Sunday (Australian TV program)

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Sunday
Sundayprogram1.JPG
Also known as The Sunday Program
Genre News/Current affairs
Starring Host
Ellen Fanning
(2006–2008),
News
Michael Usher
(2007–2008),
Sport
Stephanie Brantz
(2006–2008),
Politics
Laurie Oakes
(1997–2008)
Country of origin Australia
Original language(s) English
No. of seasons 27
Production
Running time 120 minutes
Broadcast
Original channel Nine Network
Picture format 576i (SDTV) (1981–2003, 2007–2008)
1080i (HDTV) (2003–2007)
Original run 15 November 1981 – 3 August 2008
Chronology
Followed by Nine Sunday Morning News
Weekend Today

Sunday was an Australian current affairs, arts and politics program, broadcast nationally on Sunday mornings on the Nine Network Australia. The program covered a range of topical issues including local and overseas news, politics, and in-depth stories on Australia and the world, plus independent film reviews, independent arts features, and independent music reviews. Its final show was aired on Sunday, 3 August 2008.

History[edit]

The announcement of the launch of the private and independent breakfast television and Canberra-produced politics program on 22 October 1981 inspired controversy, as it was then practice to fill the spot with religious programming.[citation needed] The advent and ongoing success of Sunday was a significant milestone in Australian television, as it for the first time offered a credible alternative/rival to the dominant influence of the ABC's flagship current affairs program Four Corners, which had premiered 20 years earlier. Sunday was often referred to as the "baby" of network boss Kerry Packer, although rival media outlets have characterised it as "an expensive indulgence".

The first edition of Sunday aired on 15 November 1981, presented by Jim Waley, who hosted the show for the next 20 years and became synonymous with the program. Sunday differed from Four Corners in several key respects; at the time Sunday premiered, a typical Four Corners episode ran for 40–45 minutes (without interruption) and rarely presented more than one story per week. By contrast Sunday ran for two hours (including ad breaks) with a wide-ranging magazine-style format. Each episode typically opened with a news roundup presented by Waley, followed by a selection of short feature stories, an in-depth political interview by Nine's political editor Laurie Oakes, a "headline" investigative feature with in-depth coverage of a major story, a movie review by film critic Peter Thompson (the brother of actor Jack Thompson), and a general-interest 'colour' piece (presented during the later years of the show by actor-writer Max Cullen). For many years, each show usually concluded with a musical segment, often featuring a visiting overseas performer or group.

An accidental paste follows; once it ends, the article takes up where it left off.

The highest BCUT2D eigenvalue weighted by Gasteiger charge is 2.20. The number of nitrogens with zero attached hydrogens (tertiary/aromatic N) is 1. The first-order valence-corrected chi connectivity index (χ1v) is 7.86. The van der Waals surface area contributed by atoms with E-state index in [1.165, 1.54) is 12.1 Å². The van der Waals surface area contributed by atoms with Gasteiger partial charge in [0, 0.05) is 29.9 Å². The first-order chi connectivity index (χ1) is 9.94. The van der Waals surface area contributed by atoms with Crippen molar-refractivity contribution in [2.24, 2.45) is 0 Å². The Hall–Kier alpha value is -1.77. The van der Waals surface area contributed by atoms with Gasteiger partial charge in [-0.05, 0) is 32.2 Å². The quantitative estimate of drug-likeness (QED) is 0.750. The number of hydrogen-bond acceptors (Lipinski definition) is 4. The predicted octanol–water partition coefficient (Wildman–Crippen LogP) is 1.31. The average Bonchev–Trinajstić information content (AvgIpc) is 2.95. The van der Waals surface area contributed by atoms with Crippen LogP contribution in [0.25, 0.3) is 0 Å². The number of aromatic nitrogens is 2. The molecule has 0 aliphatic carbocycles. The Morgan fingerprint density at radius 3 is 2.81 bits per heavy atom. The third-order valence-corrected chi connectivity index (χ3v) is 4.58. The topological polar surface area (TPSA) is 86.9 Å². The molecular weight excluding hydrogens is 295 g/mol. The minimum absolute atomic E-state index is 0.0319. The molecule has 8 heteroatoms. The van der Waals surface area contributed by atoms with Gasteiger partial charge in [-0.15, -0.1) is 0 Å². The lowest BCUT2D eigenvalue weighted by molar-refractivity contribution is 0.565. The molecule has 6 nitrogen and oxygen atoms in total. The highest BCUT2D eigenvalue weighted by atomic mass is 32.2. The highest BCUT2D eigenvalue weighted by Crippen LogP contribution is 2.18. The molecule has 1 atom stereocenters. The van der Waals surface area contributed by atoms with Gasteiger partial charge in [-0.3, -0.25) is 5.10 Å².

Waley continued as host until December 2002, when he left the show to take over from the retiring Brian Henderson as Sydney presenter on National Nine News. He was replaced as Sunday host by ex-A Current Affair host and reporter Jana Wendt. Following the decision to change Sunday's successful magazine format, it was revealed on 1 September 2006 that Jana Wendt would resign from the program, with both Ross Greenwood and Ellen Fanning to take over as joint presenters of the show.

During the Ross Greenwood and Ellen Fanning era, Sunday was considered to be a program made up predominantly of hard news and current affairs stories, particularly when compared to Seven's Weekend Sunrise, which continues to air on Sunday mornings.

Following the appointment of John Westacott as the Nine Network's chief of news and current affairs, it was announced that from 16 September 2007 ex-A Current Affair host Ray Martin would replace Ross Greenwood as joint host of the program with Ellen Fanning. Prior to the 2008 return of Sunday, it was announced that the program would return with a new and earlier timeslot of 7.30am. After the announcement, Martin suddenly quit the Nine Network after 30 years. Martin was not replaced and Fanning remained as the solo host.

Until 2006, the programme was modelled after another Sunday morning programme with a similar format from the United States – CBS News Sunday Morning.

Brand extension[edit]

After the initial success of Sunday, an edition was produced from 1986 called Business Sunday, hosted by Ali Moore. Business Sunday was committed to comprehensive coverage and quality reporting of business, economic and financial issues affecting Australia and the world. However, after 20 years of the program on Australian television, the Nine Network decided to merge Sunday and Business Sunday from 3 September 2006.

Hosts[edit]

Alumni[edit]